• Lissette Blondet is the director of the Massachusetts Association of Community Health Workers (MACHW). She has dedicated most of her professional life to anchoring community health workers (CHWs) as public health professionals.
    In 1993, she founded the Community Health Education Center (CHEC), one of the first training and resource centers for CHWs in the country. CHEC’s standards for CHW curricula and core competencies have been replicated in other states. The program was so successful that in 1997, the Massachusetts Department of Public Health funded its expansion to the northeast region of the state. Both centers, CHEC Boston and CHEC Northeast are still thriving and have graduated over a thousand CHWs.
    More recently, Lissette provided technical assistance to the Prevention and Wellness Trust Fund on community health and community health workers. She also previously served as Director of Community Benefits for Cape Cod Healthcare, focusing on making healthcare accessible to the underserved while building her experience in healthcare financing.
    As the director of MACHW, Lissette brings all her experience and skills to strengthen the association and strategically position the workforce to seize the many opportunities now available through health care reform, including reimbursement and broad recognition of the attributes and competencies of CHWs.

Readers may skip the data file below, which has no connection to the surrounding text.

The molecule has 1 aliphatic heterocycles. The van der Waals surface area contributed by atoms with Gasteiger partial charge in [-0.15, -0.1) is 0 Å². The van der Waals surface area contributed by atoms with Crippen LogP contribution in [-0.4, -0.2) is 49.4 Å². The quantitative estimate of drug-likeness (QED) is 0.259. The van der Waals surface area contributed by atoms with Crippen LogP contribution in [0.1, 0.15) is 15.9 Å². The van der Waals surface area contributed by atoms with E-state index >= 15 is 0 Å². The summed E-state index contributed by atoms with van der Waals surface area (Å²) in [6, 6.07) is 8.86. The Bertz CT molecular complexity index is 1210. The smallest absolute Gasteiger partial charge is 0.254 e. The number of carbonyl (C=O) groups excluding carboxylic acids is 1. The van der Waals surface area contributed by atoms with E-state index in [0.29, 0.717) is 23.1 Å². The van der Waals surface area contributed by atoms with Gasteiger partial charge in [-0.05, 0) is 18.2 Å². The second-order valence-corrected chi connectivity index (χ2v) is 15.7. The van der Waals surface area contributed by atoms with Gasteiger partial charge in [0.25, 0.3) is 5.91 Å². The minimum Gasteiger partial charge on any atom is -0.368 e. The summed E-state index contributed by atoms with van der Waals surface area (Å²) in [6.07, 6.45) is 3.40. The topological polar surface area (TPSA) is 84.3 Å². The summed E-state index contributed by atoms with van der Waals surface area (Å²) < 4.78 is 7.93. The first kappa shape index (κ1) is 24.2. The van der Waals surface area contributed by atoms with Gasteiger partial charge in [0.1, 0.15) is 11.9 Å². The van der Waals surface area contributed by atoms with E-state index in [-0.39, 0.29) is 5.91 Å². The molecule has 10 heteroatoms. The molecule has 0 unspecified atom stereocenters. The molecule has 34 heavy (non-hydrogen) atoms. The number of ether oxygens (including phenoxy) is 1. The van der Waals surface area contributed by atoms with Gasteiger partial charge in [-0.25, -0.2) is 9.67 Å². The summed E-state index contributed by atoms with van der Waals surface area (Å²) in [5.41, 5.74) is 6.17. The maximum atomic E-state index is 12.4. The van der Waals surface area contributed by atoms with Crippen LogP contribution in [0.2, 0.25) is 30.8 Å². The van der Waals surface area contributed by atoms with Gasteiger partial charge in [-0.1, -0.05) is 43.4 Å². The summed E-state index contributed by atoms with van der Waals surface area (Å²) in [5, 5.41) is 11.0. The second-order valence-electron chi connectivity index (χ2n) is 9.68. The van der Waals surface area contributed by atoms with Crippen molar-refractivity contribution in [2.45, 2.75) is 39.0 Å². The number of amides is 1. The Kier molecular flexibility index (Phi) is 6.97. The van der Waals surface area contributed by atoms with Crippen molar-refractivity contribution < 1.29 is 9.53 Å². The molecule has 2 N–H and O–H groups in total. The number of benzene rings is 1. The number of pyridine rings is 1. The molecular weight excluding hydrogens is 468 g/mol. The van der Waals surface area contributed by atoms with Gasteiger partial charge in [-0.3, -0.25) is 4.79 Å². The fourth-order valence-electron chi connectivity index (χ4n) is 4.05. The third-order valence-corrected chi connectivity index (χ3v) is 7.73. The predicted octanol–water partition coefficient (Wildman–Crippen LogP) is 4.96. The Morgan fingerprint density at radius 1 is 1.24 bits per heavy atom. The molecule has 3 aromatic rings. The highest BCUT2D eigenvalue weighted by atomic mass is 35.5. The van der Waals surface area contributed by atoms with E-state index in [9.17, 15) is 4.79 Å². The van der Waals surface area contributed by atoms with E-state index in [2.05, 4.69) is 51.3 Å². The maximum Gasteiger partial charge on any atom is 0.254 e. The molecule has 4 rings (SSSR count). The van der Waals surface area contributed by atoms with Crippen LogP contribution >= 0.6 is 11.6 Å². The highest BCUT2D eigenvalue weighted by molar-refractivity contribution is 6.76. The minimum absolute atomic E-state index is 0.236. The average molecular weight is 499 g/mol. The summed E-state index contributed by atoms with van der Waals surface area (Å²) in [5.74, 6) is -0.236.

• Jamie Berberena

  • Jamie Berberena is a CHW and serves as Regional Chapter Leader in Southeastern Massachusetts and Advisory Board member for the Massachusetts Association of Community Health Workers.


  • Areliz Barbosa

  • Areliz Barbosa is a CHW and is the Regional Chapter Leader for Western Massachusetts for the Massachusetts Association of Community Health Workers.

Registration

Select the Enroll Me button below to register for this workshop. If you have any trouble accessing the workshop, contact support@nephtc.org.

Acknowledgement

This project is supported by the Massachusetts Department of Public Health